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Nearly 25 Years Ago, IBM Helped Save Macintosh 236

dcblogs (1096431) writes "Apple and IBM, which just announced partnership to bring iOS and cloud services to enterprises, have helped each other before. IBM played a key role in turning the Macintosh into a successful hardware platform at a point when it — and the company itself — were struggling. Nearly 25 years ago, IBM was a part of an alliance that gave Apple access to PowerPC chips for Macintosh systems that were competitive, if not better performing in some benchmarks, than the processors Intel was producing at the time for Windows PCs. In 1991, Apple was looking for a RISC-based processor to replace the Motorola 68K it had been using in its Macintosh line. "The PCs of the era were definitely outperforming the Macintoshes that were based on the 68K," he said. "Apple was definitely behind the power, performance curve," said Nathan Brookwood, principal analyst at Insight 64. The PowerPC processor that emerged from that earlier pairing changed that. PowerPC processors were used in Macintoshes for more than a decade, until 2006, when Apple switched to Intel chips.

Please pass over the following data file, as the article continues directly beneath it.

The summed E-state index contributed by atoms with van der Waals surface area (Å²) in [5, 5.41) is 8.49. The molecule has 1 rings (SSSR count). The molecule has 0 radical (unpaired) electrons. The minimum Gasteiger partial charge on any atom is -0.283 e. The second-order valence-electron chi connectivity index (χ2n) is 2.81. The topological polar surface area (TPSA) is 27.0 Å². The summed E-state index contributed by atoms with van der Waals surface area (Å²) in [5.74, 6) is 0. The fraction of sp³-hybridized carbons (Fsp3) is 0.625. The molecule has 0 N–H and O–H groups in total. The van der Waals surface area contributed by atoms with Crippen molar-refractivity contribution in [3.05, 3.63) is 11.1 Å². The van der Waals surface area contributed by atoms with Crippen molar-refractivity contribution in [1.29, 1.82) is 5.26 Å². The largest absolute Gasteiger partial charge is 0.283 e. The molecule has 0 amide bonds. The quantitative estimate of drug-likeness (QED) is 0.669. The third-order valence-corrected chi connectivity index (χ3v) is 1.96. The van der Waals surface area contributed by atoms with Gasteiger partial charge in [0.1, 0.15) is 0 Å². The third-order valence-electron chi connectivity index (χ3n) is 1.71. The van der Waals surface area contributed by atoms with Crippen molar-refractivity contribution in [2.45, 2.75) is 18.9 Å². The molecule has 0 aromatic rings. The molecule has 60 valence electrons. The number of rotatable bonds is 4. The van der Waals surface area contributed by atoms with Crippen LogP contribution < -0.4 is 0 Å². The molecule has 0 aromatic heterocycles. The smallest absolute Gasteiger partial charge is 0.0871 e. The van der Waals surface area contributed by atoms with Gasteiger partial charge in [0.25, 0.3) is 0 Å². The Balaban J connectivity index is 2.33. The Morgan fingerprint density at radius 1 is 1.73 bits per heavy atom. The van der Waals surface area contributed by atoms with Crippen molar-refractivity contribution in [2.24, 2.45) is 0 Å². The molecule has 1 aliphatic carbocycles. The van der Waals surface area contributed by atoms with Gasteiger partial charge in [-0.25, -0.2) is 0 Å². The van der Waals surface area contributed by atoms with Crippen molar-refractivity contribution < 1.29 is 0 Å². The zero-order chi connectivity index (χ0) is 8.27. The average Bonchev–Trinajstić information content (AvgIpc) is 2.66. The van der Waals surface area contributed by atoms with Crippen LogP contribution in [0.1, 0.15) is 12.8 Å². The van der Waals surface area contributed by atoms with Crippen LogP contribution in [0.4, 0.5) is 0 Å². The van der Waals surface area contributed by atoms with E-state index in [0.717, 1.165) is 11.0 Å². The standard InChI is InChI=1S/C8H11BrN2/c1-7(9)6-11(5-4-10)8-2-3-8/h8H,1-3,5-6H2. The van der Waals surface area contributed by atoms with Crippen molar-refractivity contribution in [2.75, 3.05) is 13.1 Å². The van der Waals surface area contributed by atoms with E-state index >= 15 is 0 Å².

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Nearly 25 Years Ago, IBM Helped Save Macintosh

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  • Intel (Score:1, Insightful)

    by countach (534280) on Thursday July 17, 2014 @08:15AM (#47473681)

    Errr, yeah, but they could have just used Intel chips like everyone else. Ultimately it would have given better performance, saved themselves a lot of pain in switch over, and put themselves ahead of the curve selling to people who wanted to dual boot. So did IBM save them or cripple them?

  • by Crashmarik (635988) on Thursday July 17, 2014 @08:45AM (#47473835)

    A much more elegant architecture than x86. Still have to give Intel credit their manufacturing prowess gave them the edge.

  • Re:Pairing? (Score:1, Insightful)

    by Arker (91948) on Thursday July 17, 2014 @10:03AM (#47474441) Homepage
    "Too bad the PowerPC machines *couldn't run the damn games* or the requisite MS Office suites for students and business people to use them."

    Too bad people insist on relying on brittle opaque binaries instead of real software. Real software can be ported and recompiled, allowing its users to migrate freely between architectures - from MIPS to Alpha to PPC to x86, for example - quite freely.

"What people have been reduced to are mere 3-D representations of their own data." -- Arthur Miller